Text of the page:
The Forbes editorial begins by explaining why in theory taxes on cigarettes are legitimate–in theory the added revenue from tobacco use would go to pay for smoking related health care expenses borne by the government. The revenue should be used to pay for what are known as ‘externalities’–societal costs that aren’t covered by the free market. Of course, they continue, tobacco taxes have never been about ‘externalities’. Instead, they’ve been about extracting as much money as possible from a ‘demonized’ industry to pay for all sorts of things like education. This is an easy sell politically because a) smoking is bad for you and b) no one likes ‘big tobacco’.

In light of this, Forbes argues that taxing e-cigarettes is silly and illegitimate. They argue that the only reason that the politicans and bureaucrats are piling on e-cigarettes is ‘because many people enjoy them’ and the underlying reason is that “liberal elites can’t fathom people making their own choices about what to put in their bodies.” Forbes continues to speak the truth “Taxing e-cigarettes is a money grab. If people use e-cigarettes instead of real cigarettes, the state loses money.” Obviously that is bad for government contractors, public employees unions, etc. Of course none of this makes any sense due to the fact that there’s a lot of evidence to suggest that e-cigarettes help people quit smoking which means, in the words of Forbes, they should be ‘subsidized’ and not taxed.

That’s not going to happen, of course, because of the addictive properties of money to government at every level. They just can’t get enough and don’t care how they get more.

As regulation crazed and power mad politicians and opportunistic anti-tobacco and public health parasites pile on to the growing e-cigarette industry it’s becoming apparent that they don’t have any really good positions against them. Instead they’ve trotted out the shopworn talking points they used to gin up the anti-tobacco movement and the overblown hysteria over ‘second hand smoke’. Serving to underscore the analytic bankruptcy behind their position they’re now fretting over the fact that advertising for e-cigarettes isn’t banned from television the same way that tobacco cigarette ads have been verboten since 1971. Because, you know, the children…..

The e-cigs on TV arguments sound very familiar. One scold says that the ‘e-cigarette and Big tobacco’ (notice how she conflates the two) are ‘lying when they say they’re not advertising to children’. Scold #1 favors Federal regulation banning sales to children and television advertising. Another scold makes an obvious point indicating that since a portion of the television audience is under the age of 17 as e-cigarette advertising increases they are “increasing exposure to youth.” Scold #2 continues to decry “unregulated advertisement messages about the benefits of e-cigarettes” and is concerned that “there are no counter messages by the public health community.” Of course it wasn’t *that* long ago that the biggest concern of the ‘public health community’ was to get people to stop smoking by any means necessary. Obviously if your organization derives funding and influence from the vilification of smoking getting people to *stop* smoking will ultimately run you out of business. Hypocricy is necessary when money and power are at stake.

A third scold continues this line of argumentation shrieking that “there has been an absolute explosion of youth exposure to e-cigarette advertising on television.” He also tries to conflate apples and oranges when he links e-cigarettes with ‘Big Tobacco’ but admits “it’s deja vu all over again.” It may be ‘deja vu all over again’ in the anti-tobacco turned anti-vaping kook playbook but they’re talking about two different products.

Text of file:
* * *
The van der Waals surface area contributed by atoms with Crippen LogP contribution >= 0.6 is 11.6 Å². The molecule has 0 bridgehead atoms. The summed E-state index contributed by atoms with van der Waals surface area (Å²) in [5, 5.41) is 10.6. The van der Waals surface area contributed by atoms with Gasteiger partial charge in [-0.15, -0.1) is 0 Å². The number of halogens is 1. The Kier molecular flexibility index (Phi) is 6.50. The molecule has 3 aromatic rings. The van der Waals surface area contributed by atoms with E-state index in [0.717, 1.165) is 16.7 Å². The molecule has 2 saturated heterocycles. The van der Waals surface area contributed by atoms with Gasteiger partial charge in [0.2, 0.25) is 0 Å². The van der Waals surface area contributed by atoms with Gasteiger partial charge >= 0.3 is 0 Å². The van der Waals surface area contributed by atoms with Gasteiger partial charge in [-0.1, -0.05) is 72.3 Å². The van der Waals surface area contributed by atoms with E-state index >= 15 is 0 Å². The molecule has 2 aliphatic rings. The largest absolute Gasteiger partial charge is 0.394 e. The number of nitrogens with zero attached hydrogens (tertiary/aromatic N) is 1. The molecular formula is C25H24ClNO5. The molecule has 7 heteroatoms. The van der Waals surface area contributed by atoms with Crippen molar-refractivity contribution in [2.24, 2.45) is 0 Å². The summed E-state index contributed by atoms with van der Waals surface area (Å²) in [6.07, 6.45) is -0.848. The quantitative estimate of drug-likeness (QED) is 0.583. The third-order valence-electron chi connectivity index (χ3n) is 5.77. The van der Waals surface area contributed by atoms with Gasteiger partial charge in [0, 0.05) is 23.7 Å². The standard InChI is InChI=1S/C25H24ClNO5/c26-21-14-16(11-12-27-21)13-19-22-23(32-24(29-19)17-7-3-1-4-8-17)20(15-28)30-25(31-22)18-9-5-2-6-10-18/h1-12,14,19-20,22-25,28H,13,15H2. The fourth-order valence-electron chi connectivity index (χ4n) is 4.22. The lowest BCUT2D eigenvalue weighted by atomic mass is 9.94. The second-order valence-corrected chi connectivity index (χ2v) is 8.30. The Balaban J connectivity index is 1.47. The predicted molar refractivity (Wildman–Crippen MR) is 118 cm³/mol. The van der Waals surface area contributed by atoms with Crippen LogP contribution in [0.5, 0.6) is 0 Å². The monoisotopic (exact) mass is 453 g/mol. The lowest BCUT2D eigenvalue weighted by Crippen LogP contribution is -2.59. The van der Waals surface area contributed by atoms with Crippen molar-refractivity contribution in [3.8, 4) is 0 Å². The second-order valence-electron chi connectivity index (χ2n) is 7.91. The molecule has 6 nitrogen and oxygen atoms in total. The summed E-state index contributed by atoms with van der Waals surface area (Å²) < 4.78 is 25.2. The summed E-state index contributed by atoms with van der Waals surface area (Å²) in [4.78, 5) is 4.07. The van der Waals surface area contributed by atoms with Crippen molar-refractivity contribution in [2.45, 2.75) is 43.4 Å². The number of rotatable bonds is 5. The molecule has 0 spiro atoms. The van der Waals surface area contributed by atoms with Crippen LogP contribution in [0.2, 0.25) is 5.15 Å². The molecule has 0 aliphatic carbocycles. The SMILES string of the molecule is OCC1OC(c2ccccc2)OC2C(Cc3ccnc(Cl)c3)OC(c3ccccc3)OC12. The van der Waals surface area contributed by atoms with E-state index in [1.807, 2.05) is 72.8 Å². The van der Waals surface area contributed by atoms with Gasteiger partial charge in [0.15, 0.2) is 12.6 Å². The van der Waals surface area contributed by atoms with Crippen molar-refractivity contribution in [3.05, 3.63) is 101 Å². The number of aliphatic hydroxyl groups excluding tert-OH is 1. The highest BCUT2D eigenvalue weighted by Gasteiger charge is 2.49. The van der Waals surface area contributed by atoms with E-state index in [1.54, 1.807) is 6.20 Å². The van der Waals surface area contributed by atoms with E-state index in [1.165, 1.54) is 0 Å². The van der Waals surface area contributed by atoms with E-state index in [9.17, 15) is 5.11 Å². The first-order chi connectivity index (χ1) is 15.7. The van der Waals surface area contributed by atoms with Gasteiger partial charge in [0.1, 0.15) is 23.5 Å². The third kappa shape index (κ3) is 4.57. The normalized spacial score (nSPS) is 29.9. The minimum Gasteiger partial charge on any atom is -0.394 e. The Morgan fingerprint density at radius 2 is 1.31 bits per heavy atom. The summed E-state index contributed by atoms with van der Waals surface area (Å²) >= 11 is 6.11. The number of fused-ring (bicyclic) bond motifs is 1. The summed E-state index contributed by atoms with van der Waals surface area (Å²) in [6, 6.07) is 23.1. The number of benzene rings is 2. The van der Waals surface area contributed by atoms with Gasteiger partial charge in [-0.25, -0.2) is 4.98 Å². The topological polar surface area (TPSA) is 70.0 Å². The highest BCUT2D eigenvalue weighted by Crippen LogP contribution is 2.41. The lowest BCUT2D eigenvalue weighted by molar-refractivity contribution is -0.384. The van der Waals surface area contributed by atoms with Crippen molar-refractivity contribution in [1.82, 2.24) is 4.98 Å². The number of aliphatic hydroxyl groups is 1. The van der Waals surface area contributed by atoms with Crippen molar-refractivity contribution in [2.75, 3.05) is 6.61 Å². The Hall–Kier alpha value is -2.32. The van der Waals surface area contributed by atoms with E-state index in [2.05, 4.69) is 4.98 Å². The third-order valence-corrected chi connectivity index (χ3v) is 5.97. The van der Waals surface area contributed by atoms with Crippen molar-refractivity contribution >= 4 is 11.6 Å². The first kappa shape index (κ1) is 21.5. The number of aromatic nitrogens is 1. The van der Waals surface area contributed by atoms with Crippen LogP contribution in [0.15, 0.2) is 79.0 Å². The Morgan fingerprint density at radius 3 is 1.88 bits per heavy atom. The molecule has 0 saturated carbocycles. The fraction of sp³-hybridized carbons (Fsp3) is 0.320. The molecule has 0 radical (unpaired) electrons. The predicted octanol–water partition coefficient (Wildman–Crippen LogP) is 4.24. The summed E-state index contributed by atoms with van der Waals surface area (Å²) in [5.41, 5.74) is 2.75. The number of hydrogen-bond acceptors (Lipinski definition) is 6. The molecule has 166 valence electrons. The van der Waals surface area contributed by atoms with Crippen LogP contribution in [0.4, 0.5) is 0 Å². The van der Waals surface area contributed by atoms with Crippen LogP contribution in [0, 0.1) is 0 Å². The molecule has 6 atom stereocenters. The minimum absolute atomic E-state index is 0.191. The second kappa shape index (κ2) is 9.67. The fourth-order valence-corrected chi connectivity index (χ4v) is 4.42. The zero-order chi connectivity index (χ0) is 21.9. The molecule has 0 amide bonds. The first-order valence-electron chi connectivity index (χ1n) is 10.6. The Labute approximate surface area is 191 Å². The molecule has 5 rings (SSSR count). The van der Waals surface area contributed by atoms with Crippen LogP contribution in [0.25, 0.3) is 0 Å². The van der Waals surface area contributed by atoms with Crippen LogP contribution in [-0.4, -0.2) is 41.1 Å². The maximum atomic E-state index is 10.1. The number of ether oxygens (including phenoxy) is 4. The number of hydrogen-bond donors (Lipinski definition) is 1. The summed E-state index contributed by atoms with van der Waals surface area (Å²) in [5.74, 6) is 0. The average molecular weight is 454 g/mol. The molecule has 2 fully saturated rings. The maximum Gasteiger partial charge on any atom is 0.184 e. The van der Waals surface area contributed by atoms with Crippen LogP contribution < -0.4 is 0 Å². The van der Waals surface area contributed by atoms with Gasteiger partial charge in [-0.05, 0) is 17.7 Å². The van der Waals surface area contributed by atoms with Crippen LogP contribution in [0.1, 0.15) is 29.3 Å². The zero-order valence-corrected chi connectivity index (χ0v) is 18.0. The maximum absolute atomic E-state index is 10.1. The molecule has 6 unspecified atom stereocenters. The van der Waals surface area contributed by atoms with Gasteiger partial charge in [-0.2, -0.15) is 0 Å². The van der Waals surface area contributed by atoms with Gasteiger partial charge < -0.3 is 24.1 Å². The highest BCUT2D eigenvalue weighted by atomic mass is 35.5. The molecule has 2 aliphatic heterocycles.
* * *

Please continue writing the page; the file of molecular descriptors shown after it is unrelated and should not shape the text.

The regulation happy anti-vaping kooks want e-cigarettes added to the list of tobacco products–including cigars and pipe tobacco (which also shouldn’t be banned but that’s another argument for another time)–that are prohibited from advertising on television. While most e-cigarette manufacturers let all of this bleating fall on deaf ears blu eCigs released a statement reiterating that they “proactively set limitations on when and where” they advertise in “an effort to minimize any potential exposure to minors.”

Don’t look now but the e-cigarette craze is starting to evolve faster than Big Tobacco and power man government regulators can react. While sales of what we’ll call for lack of a better term ‘traditional’ e-cigarettes is still strong there is a growing trend toward the use of vaporizers. Industry analysts are suggesting that vaporizers now represent as much as 50% of all e-cigarette sales and are growing much faster than ‘traditional’ e-cigs.

It seems counterintuitive that consumers would prefer a product that is larger, bulkier and less convenient to carry around but that’s exactly what is happening here. Vaporizers are larger–like a really large fountain pen–and have bigger batteries meaning that they last longer than ‘traditional’ e-cigarettes. They are also refillable and hold more liquid. The vaporizer liquid comes in hundreds of flavors and trying these flavors is becoming something of an aficionado hobby like cigars.

As vaporizers start to increase in popularity the popularity of ‘traditional’ e-cigarettes may be slowing. According to Wells Fargo sales of e-cigarettes at convenience stores rose 71% in the 52 weeks ending May 10th but only 3.6% in the most recent 12 weeks. Although its difficult to get accurate sales figures due to the fragmentation of the vaporizer industry Wells Fargo also estimates that their sales are currently growing twice as fast as traditional e-cigarettes.